TV Critic: Pinochet Supporters Wouldn’t Be ‘Out of Place’ on Talk Radio
Kevin McDonough (photo at right from UFS) can’t seem to avoid inserting liberal commentary into his TV reviews. The syndicated critic on Tuesday wrote about an upcoming PBS documentary on a Chilean judge’s investigation into the government of Augusto Pinochet, and editorialized that "The Judge and the General" "offers a cautionary tale for Americans," since Chile "had a long history of democratic government" before Pinochet’s coup. He continued that the film "begins and ends with scenes of rallies by fanatical supporters of Pinochet, who died in 2006 before facing trial. None of the attitudes expressed by these angry thugs would seem out of place on American talk radio."
McDonough doesn’t explain what exactly these attitudes are, but the implication of his argument is that conservative talk show hosts and their listeners are "angry thugs," that they’re a threat to "democratic government," and that they would install a Pinochet-like regime if they were given a chance.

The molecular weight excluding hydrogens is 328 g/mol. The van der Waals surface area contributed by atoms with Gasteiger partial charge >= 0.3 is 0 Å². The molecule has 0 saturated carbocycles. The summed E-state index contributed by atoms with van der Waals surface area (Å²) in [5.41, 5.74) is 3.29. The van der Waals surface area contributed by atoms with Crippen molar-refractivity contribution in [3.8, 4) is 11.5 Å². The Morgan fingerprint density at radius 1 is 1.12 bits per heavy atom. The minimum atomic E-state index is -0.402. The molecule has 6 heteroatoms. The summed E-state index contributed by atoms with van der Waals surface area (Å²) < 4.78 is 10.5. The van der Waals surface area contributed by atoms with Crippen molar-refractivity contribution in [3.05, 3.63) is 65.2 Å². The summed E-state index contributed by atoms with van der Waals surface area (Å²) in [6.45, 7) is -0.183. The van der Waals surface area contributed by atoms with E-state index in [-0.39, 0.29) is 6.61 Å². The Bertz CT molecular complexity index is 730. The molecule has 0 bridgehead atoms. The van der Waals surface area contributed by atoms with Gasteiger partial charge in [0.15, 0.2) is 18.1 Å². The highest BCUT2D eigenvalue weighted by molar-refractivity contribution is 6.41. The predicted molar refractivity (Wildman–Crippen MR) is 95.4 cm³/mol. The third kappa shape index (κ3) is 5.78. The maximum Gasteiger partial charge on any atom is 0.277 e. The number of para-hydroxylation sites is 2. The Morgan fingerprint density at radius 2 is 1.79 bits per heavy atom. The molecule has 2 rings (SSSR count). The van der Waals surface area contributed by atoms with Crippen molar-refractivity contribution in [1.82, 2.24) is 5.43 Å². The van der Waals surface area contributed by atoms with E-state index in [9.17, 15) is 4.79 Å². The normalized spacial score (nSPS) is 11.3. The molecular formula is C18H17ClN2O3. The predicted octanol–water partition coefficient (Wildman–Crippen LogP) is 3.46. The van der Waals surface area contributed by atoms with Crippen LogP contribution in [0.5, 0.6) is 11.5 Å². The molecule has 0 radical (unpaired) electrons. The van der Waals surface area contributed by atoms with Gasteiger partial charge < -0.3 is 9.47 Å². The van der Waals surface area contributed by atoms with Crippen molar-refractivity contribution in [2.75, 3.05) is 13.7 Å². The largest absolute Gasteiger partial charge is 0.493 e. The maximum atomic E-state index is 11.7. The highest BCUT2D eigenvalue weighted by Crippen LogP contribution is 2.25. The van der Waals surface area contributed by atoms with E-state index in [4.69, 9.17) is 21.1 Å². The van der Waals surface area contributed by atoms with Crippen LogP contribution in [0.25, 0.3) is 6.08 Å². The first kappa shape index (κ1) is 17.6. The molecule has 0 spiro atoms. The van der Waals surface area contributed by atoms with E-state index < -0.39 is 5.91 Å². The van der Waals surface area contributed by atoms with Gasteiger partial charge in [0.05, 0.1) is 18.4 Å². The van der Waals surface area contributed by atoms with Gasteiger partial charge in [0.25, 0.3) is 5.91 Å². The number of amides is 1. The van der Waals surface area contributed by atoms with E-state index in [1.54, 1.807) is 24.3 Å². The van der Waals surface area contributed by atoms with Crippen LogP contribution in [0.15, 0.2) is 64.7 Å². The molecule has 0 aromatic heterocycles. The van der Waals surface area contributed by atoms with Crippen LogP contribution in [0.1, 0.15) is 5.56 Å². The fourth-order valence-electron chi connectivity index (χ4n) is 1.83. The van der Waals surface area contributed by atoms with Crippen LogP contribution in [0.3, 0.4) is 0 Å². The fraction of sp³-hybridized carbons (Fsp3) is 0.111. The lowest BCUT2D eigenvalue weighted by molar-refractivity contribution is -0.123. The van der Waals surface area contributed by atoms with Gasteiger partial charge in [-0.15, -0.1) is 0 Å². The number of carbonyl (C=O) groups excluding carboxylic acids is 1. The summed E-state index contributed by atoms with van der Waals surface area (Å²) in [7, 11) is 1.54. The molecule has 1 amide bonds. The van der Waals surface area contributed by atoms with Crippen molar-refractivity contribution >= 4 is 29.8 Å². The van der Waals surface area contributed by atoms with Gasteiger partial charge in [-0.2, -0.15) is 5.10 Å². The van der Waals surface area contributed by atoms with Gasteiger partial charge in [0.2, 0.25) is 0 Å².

On Monday, McDonough inserted another liberal barb into his review of Rory Kennedy’s laudatory documentary on Helen Thomas. First, he discussed how Thomas "enjoyed cordial relations with eight presidents. But she decries the current administration's contempt for journalism, the blending of government and religion, and its collusion with ‘friendly’ media as dangerous, radical and unprecedented." McDonough then added, "In fact, the faith-based, family-values crowd appears to have treated Thomas in a manner we mere sinners might call rude. She is seen here receiving a condescending rebuke from rookie press secretary Dana Perino. There's also a clip of Fox News ratings star Bill O'Reilly calling Thomas, a woman well into her 80s, a ‘pinhead.’" In one version of his review, printed in the Washington Post’s Express publication, McDonough then quipped, "Where are your manners, Bill?"
This isn’t the first time that the TV critic has jabbed O’Reilly. In April, fellow Newsbuster Tim Graham noted how McDonough labeled "The O’Reilly Factors" as a show that characterizes television’s ability to "deceive" and "anger."